For quite some time now, robots have been tested to aid in religious activities by either increasing spiritual interest or standing in when clergy are otherwise not available. In 2017, India introduced a robot to perform Hindu rituals. Also in 2017, in honor of the Protestant Reformation’s 500th anniversary, a robot in Germany offered preprogrammed blessings to thousands of people.

In Japan and Beijing, over a million dollars was invested in robotic Buddhist monks in an effort to revive a fading interest in the religion. The robot was programmed with information to disseminate, but with a goal of increasing in sophistication over time, through AI learning. 

Not to be left out, robotic Catholic saintlike figurines “counseled” elderly and others who couldn’t get to the priest, using automated responses to their concerns. Roboticist Gabriele Trovato, who designed the 17-foot SanTO (Sanctified Theomorphic Operator), wants to move now to designing devices to support the Muslim religion.

Apart from God’s hand, the slippery slope of artificial cognition knows no bounds. Some have gone so far as to suggest that robots can get to the point of having a free will and thus needing a catechism of their own. I guess they better talk to God about that! Christians can’t even agree on the doctrine of man’s free will. However, you can be sure there will be those who will try to get as close as humanly possible to replicate this belief.

Then there is the legitimate concern of AI becoming an object of worship in and of itself. God has given warning against worshipping that which our own hands have made. Oh! the irony of the created worshiping his own creation.  Could this not lead to a modern-day Babel situation where man self-destructs?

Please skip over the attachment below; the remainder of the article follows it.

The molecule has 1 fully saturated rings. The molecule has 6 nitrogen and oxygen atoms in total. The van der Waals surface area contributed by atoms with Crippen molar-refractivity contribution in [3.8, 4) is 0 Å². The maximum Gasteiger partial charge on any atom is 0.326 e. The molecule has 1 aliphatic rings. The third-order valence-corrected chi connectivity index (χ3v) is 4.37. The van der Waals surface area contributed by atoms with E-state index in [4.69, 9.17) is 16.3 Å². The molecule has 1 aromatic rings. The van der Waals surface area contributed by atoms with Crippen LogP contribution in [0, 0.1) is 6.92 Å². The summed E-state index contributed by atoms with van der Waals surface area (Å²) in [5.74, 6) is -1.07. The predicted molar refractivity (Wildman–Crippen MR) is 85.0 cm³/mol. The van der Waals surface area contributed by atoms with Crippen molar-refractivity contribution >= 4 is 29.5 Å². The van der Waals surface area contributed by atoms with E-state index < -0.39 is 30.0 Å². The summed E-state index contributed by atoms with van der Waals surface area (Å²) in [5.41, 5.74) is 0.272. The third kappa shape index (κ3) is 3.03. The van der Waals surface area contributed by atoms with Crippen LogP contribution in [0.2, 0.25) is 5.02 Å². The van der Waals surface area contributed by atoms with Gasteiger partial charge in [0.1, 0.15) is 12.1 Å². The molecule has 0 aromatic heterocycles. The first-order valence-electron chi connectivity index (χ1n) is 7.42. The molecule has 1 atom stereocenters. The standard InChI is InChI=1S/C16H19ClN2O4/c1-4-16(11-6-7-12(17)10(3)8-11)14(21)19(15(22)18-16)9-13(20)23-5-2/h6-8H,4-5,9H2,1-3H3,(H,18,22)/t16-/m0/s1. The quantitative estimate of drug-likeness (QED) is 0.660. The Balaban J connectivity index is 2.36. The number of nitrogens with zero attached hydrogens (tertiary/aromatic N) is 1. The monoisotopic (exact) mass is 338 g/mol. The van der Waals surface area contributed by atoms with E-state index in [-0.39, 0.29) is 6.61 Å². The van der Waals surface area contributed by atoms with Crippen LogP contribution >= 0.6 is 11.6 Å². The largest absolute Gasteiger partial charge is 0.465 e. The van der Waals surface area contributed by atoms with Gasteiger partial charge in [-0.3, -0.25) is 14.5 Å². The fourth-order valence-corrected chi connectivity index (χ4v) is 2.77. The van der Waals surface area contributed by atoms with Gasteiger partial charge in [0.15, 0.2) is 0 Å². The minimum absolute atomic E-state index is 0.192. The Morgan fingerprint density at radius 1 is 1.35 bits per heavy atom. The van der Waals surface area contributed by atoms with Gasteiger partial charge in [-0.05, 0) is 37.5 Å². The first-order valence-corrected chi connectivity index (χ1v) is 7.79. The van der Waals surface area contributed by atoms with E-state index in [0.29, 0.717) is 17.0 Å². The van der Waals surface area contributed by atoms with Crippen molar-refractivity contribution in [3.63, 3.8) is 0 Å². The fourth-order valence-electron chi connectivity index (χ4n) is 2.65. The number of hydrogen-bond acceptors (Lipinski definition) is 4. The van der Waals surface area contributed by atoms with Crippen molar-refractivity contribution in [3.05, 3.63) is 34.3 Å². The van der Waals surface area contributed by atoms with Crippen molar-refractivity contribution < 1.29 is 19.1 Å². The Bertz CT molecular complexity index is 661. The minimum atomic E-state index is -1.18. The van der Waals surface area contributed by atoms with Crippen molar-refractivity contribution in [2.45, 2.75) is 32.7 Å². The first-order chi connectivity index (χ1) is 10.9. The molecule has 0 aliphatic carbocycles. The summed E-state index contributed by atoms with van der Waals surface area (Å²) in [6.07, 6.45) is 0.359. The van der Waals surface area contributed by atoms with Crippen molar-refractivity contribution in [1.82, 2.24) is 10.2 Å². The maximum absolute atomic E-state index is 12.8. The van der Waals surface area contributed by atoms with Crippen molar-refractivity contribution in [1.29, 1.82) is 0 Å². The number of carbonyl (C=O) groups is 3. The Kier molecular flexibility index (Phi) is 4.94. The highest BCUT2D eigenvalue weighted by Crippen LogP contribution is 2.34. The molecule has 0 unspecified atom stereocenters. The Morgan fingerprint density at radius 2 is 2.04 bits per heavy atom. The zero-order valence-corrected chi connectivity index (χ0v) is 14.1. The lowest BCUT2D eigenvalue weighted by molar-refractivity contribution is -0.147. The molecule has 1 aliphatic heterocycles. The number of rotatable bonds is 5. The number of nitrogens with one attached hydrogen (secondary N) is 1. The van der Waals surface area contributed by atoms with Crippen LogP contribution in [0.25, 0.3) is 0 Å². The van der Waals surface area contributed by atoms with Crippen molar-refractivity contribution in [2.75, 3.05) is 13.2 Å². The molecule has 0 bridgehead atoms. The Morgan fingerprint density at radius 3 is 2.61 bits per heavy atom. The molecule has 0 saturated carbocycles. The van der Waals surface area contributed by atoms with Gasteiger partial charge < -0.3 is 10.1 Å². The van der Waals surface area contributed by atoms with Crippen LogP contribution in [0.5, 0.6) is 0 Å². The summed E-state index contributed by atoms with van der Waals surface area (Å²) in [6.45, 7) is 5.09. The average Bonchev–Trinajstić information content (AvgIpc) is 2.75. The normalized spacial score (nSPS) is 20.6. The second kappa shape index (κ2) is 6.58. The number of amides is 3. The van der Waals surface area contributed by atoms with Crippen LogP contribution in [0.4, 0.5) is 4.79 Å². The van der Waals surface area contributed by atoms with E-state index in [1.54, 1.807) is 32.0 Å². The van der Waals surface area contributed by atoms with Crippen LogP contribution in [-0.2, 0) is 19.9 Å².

Spiritual usage aside, many experts are warning of the dangers of AI. How much more must we be cautious of the traps and temptations in the Christian realm. We should be concerned as to Who? or What? is the source of “truth” as purported by AI.  AI would choose to homogenize answers to queries according to what it considers and perpetuates as “truth.”  

God works in mysterious ways and His Spirit’s moving cannot be predicted, boxed in, nor controlled. His Word is living and active. Without soul nor spirit, and ignorant of the future, how could a robot ever deliver a personalized, Spirit-filled, and life-changing message? For God has said, “My thoughts are not your thoughts, neither are your ways my ways…For as the heavens are higher than the earth, so are my ways higher than your ways, and my thoughts than your thoughts.” (Isa. 55:8-9) 

It’s truly remarkable the intellect God has put in man. Let’s be responsible to put our minds to good use in considering the ramifications of sliding down the dangerous slope into robotic “ministry.”  As powerful and time-saving as AI appears, we can take comfort that it is impotent to do anything outside of the sovereignty of God. One thing we know for sure is that God will always accomplish all that He desires, and He intends to use His children as His instruments in the process. It behooves us to cooperate with Him and not try to run ahead of him.